A 21st Century Look at Ghee: Ayurvedic Nectar or Heart Disease Risk Factor?

an article by Joanna Webber from AyurvedicYogi.com

“Cow ghee promotes memory, intellect, power of digestion, semen, ojas, kapha and fat. It alleviates vata, pitta, toxic conditions, insanity, consumption and fever. It is the best of all the unctuous substances.”[1]

Introduction

In an ancient Indian tradition, newborns are given ghee and honey impregnated with special mantras[2]. A daily dose helps with nourishment, digestion, assimilation, elimination and increasing sattva (purity). Ghee is sweet in taste, cold in nature and has a sweet aftertaste. It is considered soothing, soft, and oily. However, due to varying predominance of the panchamahabhutas (Ayurvedic elements), ghee from different animal’s milk has different properties. Buffalo milk is colder, oilier and heavier and more effective at inducing sleep. However, it is also channel blocking whereas cow’s milk is not. Sheep’s milk is hotter and can aggravate Pitta.

Cow’s milk and its ghee are viewed as most wholesome, a view supported by modern analysis[3]. On a calorific basic, cow’s milk is superior in protein, fat, carbohydrates, vitamins and minerals. Buffalo milk also has a higher PH (acidity) buffer value, density, viscosity and fat globule size making it harder to digest[4]. Throughout life, ghee is considered nectar-like for living according to Ayurvedic principals. foods is the guiding principal behind diet planning in the Indian tradition.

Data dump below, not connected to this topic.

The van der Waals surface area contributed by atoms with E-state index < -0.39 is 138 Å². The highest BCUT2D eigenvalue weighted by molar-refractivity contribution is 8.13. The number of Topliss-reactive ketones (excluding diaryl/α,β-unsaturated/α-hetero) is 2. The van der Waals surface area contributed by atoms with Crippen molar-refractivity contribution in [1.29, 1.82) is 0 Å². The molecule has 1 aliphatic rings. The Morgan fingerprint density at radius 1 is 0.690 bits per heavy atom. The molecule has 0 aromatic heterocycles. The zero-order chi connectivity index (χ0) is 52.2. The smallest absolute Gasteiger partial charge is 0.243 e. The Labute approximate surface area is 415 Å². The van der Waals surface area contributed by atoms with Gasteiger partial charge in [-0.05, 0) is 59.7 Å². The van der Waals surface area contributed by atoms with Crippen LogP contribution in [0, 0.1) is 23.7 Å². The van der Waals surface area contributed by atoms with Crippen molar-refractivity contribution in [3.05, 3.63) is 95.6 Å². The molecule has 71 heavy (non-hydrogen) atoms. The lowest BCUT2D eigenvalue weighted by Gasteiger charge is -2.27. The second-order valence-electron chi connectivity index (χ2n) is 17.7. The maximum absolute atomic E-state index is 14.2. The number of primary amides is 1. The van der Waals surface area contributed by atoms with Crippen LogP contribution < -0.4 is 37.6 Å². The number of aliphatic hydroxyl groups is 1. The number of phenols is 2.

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For therapeutic and culinary applications, at home and for our clients in the office, Ancient Organics Ghee is our choice. We use it for everything, including many off-label applications. We are grateful to our local Whole Foods for keeping it in stock.

— Toby Campion, D.C. and Anita Montero-Campion, N.D
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